Idaho cities

Property tax law pushes Idaho towns to limit growth


According to preliminary property tax assessments, Canyon County residents will see an average 30% increase in their assessments. Growth has been one of the major issues facing Canyon and Ada counties.

Nampa Mayor Debbie Kling slammed the Idaho House of Representatives and slammed the governor during an emergency morning meeting Friday for his role in passing a tax bill land which has drawn much criticism.

“I understand the difficult situation the governor was in, but I’m extremely disappointed that he signed this bill into law,” Kling said. “It was a bill that contained things that weren’t the best. House Bill 389, it has been made clear, will not provide our citizens with the property tax relief that we need.

The law, pushed by Rep. Mike Moyle and Republicans during the final days of the historically long session of the Idaho Legislative Assembly, also imposes new caps on local government budgets — an 8% limit on annual local government budget increases, an 80% cap on tax revenue that governments can earn from annexation, and a 90% cap on tax revenue from new construction.

Kling called a city council meeting to discuss the ramifications of the city’s new fiscal year 2022 budget law, currently in the works. The board also discussed potential actions to address the limitations.

“For high-growth cities, these will be limiting factors,” said Doug Racine, Nampa City’s chief financial officer. “If you have strong growth, it will hurt.”

The new caps apply to every local government budget, but for Nampa the law may add a burden.

“The timing is very, very bad for us,” Kling said.

Earlier this year, the city consolidated its fire department in the Nampa Rural Fire Protection District. The law contains specific language about how annexing a fire district will affect a city’s budget. After the first year a fire protection district has annexed a city, the city will subtract the amount of “money spent” on fire protection services in the last full year it provided them from its boundaries. budgets.

It’s unclear what “money spent” defines, but based on responses the city receives from the Idaho Tax Commission, it may need to offset millions spent on fire protection.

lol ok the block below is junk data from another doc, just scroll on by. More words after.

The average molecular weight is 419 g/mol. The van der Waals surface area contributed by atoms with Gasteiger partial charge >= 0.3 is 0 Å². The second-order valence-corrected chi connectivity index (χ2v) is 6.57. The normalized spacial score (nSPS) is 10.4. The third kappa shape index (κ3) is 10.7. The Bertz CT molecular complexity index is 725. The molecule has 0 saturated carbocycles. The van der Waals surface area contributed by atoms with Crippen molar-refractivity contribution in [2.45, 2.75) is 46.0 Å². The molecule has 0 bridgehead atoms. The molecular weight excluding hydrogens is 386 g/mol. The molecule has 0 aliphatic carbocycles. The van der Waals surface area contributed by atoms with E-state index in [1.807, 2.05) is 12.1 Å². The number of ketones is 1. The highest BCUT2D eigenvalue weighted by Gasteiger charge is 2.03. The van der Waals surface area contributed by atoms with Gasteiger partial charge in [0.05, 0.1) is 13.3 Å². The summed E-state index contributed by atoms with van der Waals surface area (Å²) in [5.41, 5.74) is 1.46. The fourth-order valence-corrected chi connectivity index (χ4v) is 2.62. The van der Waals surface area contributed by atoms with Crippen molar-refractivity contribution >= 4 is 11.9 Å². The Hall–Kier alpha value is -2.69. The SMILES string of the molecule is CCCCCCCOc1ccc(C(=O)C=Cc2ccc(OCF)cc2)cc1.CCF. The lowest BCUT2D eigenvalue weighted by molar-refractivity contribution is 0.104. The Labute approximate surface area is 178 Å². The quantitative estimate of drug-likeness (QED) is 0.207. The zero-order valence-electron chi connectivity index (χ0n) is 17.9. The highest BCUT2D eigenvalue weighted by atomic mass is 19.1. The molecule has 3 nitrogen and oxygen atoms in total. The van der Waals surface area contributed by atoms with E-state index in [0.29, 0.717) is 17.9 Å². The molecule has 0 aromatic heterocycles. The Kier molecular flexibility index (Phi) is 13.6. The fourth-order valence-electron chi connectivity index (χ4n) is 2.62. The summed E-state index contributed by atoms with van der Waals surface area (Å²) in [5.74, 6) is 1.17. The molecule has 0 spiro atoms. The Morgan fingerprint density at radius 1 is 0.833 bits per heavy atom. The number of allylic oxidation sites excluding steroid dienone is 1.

The law also leaves municipalities with another serious question: what levy rate to apply to new construction.

Steve Onofrei, senior system analyst for Canyon County, told council that the county assessor does not finalize levy rates until August, while municipal budgets are finalized in July.

In the past, cities and counties used the previous year’s levy rates to apply to their budgets. However, Onofrei said the new law requires cities to apply the current year’s levy rate to new construction in the current year. This is not possible with the timeline.

In preparation for the new caps, Caldwell City Council was planning to vote Monday night on a moratorium on residential development in the town. According to the town’s program, the moratorium would be “in response to the imminent peril to the safety and well-being of the citizens of the town of Caldwell…”

Nampa City Council has taken no major action to limit developments, although member Darl Bruner said the city should pause to approve residential development.

“Where I stand, we need a break,” he said. “It’s on residential. It won’t be perfect, but until I can get a better idea of ​​the cost of service and the tax impact on the city, on any new app, I will be personally put on hold.

City staff will work on case-by-case tax impact studies on annexations and new developments, Kling said. There were a number of annexation and multi-family development demands on the council’s agenda on Monday evening.

Meridian City Council plans to discuss the impact of the new law during a business session on Tuesday afternoon.

Gov. Brad Little signed the bill into law last week, but not before issuing a letter of approval that looked more like a veto letter.

“I have always subscribed to the adage that our taxes should be fair, simple, competitive and predictable. Considered against these pillars of tax policy, House Bill 389 falls short,” Little wrote.

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